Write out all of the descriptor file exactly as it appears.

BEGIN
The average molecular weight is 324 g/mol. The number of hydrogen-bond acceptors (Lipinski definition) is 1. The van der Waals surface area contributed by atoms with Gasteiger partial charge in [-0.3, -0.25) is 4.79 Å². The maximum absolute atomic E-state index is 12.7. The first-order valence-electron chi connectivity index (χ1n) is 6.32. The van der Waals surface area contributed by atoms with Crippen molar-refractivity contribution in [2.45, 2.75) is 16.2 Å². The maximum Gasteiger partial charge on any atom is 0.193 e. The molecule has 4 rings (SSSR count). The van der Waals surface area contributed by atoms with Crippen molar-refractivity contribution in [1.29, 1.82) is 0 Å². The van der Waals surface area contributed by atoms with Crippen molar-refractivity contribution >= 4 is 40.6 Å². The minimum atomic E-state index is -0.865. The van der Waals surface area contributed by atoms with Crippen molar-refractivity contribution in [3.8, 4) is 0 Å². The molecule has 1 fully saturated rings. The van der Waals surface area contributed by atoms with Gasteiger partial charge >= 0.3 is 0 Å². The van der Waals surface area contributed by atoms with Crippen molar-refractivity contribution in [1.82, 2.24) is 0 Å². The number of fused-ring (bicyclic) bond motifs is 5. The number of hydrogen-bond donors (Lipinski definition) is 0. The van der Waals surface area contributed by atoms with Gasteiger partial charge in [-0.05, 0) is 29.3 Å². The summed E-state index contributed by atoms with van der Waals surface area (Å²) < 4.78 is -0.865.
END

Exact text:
The average molecular weight is 324 g/mol. The number of hydrogen-bond acceptors (Lipinski definition) is 1. The van der Waals surface area contributed by atoms with Gasteiger partial charge in [-0.3, -0.25) is 4.79 Å². The maximum absolute atomic E-state index is 12.7. The first-order valence-electron chi connectivity index (χ1n) is 6.32. The van der Waals surface area contributed by atoms with Crippen molar-refractivity contribution in [2.45, 2.75) is 16.2 Å². The maximum Gasteiger partial charge on any atom is 0.193 e. The molecule has 4 rings (SSSR count). The van der Waals surface area contributed by atoms with Crippen molar-refractivity contribution in [1.29, 1.82) is 0 Å². The van der Waals surface area contributed by atoms with Crippen molar-refractivity contribution >= 4 is 40.6 Å². The minimum atomic E-state index is -0.865. The van der Waals surface area contributed by atoms with Crippen molar-refractivity contribution in [3.8, 4) is 0 Å². The molecule has 1 fully saturated rings. The van der Waals surface area contributed by atoms with Gasteiger partial charge >= 0.3 is 0 Å². The van der Waals surface area contributed by atoms with Crippen molar-refractivity contribution in [1.82, 2.24) is 0 Å². The number of fused-ring (bicyclic) bond motifs is 5. The number of hydrogen-bond donors (Lipinski definition) is 0. The van der Waals surface area contributed by atoms with Gasteiger partial charge in [-0.05, 0) is 29.3 Å². The summed E-state index contributed by atoms with van der Waals surface area (Å²) < 4.78 is -0.865.